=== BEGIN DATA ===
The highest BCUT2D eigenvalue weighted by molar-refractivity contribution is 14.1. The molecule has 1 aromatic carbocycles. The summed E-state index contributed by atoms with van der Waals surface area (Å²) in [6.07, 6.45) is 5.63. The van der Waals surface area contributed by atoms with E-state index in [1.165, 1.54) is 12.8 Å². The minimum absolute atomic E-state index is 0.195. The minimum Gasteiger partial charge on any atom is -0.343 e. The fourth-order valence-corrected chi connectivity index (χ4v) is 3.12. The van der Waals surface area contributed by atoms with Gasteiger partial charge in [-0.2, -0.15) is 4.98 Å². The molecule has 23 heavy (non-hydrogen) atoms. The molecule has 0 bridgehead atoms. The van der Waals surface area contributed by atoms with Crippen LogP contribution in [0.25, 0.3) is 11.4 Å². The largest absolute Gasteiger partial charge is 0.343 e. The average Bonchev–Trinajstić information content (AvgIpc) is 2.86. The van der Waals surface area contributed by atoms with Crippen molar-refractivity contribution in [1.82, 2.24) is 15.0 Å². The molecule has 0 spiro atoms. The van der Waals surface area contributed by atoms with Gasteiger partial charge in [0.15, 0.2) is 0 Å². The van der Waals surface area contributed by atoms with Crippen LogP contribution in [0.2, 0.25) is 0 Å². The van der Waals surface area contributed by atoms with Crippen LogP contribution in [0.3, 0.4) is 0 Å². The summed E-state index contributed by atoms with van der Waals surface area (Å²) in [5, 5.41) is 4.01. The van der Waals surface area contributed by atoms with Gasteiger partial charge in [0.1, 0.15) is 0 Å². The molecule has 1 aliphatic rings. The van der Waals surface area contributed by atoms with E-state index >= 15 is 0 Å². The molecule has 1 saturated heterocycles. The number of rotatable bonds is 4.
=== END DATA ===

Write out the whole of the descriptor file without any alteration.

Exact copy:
The highest BCUT2D eigenvalue weighted by molar-refractivity contribution is 14.1. The molecule has 1 aromatic carbocycles. The summed E-state index contributed by atoms with van der Waals surface area (Å²) in [6.07, 6.45) is 5.63. The van der Waals surface area contributed by atoms with E-state index in [1.165, 1.54) is 12.8 Å². The minimum absolute atomic E-state index is 0.195. The minimum Gasteiger partial charge on any atom is -0.343 e. The fourth-order valence-corrected chi connectivity index (χ4v) is 3.12. The van der Waals surface area contributed by atoms with Gasteiger partial charge in [-0.2, -0.15) is 4.98 Å². The molecule has 23 heavy (non-hydrogen) atoms. The molecule has 0 bridgehead atoms. The van der Waals surface area contributed by atoms with Crippen LogP contribution in [0.25, 0.3) is 11.4 Å². The largest absolute Gasteiger partial charge is 0.343 e. The average Bonchev–Trinajstić information content (AvgIpc) is 2.86. The van der Waals surface area contributed by atoms with Crippen molar-refractivity contribution in [1.82, 2.24) is 15.0 Å². The molecule has 0 spiro atoms. The van der Waals surface area contributed by atoms with Gasteiger partial charge in [0.15, 0.2) is 0 Å². The van der Waals surface area contributed by atoms with Crippen LogP contribution in [0.2, 0.25) is 0 Å². The van der Waals surface area contributed by atoms with Crippen LogP contribution in [0.3, 0.4) is 0 Å². The summed E-state index contributed by atoms with van der Waals surface area (Å²) in [5, 5.41) is 4.01. The van der Waals surface area contributed by atoms with Gasteiger partial charge in [0.1, 0.15) is 0 Å². The molecule has 1 aliphatic rings. The van der Waals surface area contributed by atoms with E-state index >= 15 is 0 Å². The molecule has 1 saturated heterocycles. The number of rotatable bonds is 4.